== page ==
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Cover image via Salt Lake Tribune.
The Book of Mormon was highlighted Wednesday as one of America’s treasured tomes at the Library of Congress, which displayed several rare editions as well as the 1829 copyright record filed by church founder Joseph Smith.
Nearly every Mormon in Congress as well as high-profile members of The Church of Jesus Christ of Latter-day Saints from the Washington region pored over the first and third editions, an original Book of Commandments from the faith’s founding and other rare items that are part of the Library of Congress collection.
The Book of Mormon was chosen by the public as the fourth most influential piece of American literature in an online vote earlier this year.
“It’s been a book that’s been extremely influential in my life. It’s interesting to hear it referred to as the fourth most influential book in American literature,” said Elder D. Todd Christofferson, a member of the LDS Church’s Quorum of the Twelve Apostles who earlier Wednesday became the first of the faith’s apostles to open a Senate session with a prayer.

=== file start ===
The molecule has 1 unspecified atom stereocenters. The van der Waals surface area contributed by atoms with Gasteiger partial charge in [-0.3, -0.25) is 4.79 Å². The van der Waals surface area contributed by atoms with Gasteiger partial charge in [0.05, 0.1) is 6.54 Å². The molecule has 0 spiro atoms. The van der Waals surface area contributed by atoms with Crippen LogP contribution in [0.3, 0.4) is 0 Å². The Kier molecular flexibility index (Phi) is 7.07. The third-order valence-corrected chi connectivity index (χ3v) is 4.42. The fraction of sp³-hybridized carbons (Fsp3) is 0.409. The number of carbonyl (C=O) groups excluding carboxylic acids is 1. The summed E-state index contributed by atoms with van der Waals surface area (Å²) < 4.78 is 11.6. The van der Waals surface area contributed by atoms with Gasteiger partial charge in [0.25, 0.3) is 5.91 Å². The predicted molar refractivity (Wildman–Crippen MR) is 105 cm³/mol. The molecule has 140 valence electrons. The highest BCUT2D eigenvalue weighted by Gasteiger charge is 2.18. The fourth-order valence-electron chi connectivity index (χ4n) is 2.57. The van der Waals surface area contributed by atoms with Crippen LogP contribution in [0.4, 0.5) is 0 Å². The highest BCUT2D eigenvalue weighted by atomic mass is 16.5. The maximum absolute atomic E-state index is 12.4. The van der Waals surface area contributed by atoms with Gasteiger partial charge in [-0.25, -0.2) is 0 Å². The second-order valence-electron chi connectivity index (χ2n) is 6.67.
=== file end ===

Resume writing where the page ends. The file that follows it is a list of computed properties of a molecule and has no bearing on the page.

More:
“I know what its influence has been in my life,” Christofferson added, “and I’m grateful that anybody else has that same experience and opportunity.”
Nearly every Mormon member of Congress joined the event, including Sen. Orrin Hatch, who hosted the gathering and noted the importance of the library that includes, he said, a copy of his “faded” 1934 birth certificate.
To read the full article on the Salt Lake Tribune, click here.